Many major literary works have had their genesis in magazines. Among the most important occurred by virtue of a literary dinner at the Langham Hotel in London in late Summer 1889 between a literary agent, J.M. Stoddart, representing the editors of Lippincott's Magazine, and the esteemed authors, Arthur Conan Doyle and Oscar Wilde.
The young writers engaged in mutual flattery. They also discussed such topics as future wars and what Doyle later called ''the cynical maxim that the good fortune of our friends made us discontented.'' By the end of the meal Stoddart had accomplished what he had traveled all the way from Philadelphia for: commitments from Doyle and Wilde that each would write a short novel for Lippincott's. As a result, Wilde produced ''The Picture of Dorian Gray'' and Doyle the second appearance of Sherlock Holmes and Dr. John Watson, in ''The Sign of Four.''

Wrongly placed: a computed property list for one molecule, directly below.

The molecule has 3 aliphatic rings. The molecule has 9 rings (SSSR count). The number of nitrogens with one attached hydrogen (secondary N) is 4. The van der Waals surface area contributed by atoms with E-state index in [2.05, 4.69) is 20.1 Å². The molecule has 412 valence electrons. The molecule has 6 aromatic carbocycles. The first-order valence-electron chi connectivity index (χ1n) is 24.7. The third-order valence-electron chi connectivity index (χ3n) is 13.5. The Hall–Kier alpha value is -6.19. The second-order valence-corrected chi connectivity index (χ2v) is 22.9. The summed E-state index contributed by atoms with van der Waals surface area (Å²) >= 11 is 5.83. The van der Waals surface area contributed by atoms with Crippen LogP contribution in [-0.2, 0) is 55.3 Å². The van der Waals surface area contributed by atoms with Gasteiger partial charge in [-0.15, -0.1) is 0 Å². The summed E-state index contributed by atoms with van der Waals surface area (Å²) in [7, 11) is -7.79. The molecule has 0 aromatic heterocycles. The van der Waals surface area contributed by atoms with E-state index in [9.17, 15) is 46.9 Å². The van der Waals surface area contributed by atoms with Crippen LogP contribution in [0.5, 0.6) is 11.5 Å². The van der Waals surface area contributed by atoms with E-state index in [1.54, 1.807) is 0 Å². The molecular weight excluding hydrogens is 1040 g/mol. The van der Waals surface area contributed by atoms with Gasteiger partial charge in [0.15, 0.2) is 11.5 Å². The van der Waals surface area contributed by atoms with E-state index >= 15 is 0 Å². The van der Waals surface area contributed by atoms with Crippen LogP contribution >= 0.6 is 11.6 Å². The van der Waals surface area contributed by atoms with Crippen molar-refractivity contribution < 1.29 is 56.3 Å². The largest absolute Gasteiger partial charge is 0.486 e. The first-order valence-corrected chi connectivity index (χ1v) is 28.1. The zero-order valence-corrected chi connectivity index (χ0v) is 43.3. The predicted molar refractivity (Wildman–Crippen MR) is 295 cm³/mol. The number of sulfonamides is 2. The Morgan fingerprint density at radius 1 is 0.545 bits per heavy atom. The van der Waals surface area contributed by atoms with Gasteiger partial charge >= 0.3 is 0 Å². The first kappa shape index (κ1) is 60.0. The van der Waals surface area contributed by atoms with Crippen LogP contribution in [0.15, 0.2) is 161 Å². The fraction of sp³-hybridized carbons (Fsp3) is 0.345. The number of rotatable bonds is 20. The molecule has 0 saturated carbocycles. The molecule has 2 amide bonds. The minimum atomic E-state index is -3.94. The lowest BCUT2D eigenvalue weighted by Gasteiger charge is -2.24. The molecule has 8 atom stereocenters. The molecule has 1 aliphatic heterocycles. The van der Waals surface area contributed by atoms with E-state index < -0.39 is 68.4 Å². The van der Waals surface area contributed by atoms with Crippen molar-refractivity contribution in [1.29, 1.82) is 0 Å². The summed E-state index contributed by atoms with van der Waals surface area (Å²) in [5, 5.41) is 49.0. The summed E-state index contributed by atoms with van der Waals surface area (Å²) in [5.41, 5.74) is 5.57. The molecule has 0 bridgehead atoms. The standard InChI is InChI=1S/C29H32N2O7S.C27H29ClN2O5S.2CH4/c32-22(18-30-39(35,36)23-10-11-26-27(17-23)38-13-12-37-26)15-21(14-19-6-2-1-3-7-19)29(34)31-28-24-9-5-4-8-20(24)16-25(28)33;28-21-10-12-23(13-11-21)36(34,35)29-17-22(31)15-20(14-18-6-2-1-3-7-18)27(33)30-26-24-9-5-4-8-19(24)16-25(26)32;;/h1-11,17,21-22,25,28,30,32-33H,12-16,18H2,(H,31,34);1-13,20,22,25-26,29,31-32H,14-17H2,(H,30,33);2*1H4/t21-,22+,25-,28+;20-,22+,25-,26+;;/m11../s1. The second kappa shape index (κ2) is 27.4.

These appearances are probably the true first editions and since they were published in their entirety are quite valuable and highly sought. One dealer currently lists the Wilde issue for sale at $12,500. The Doyle issue is even more highly sought.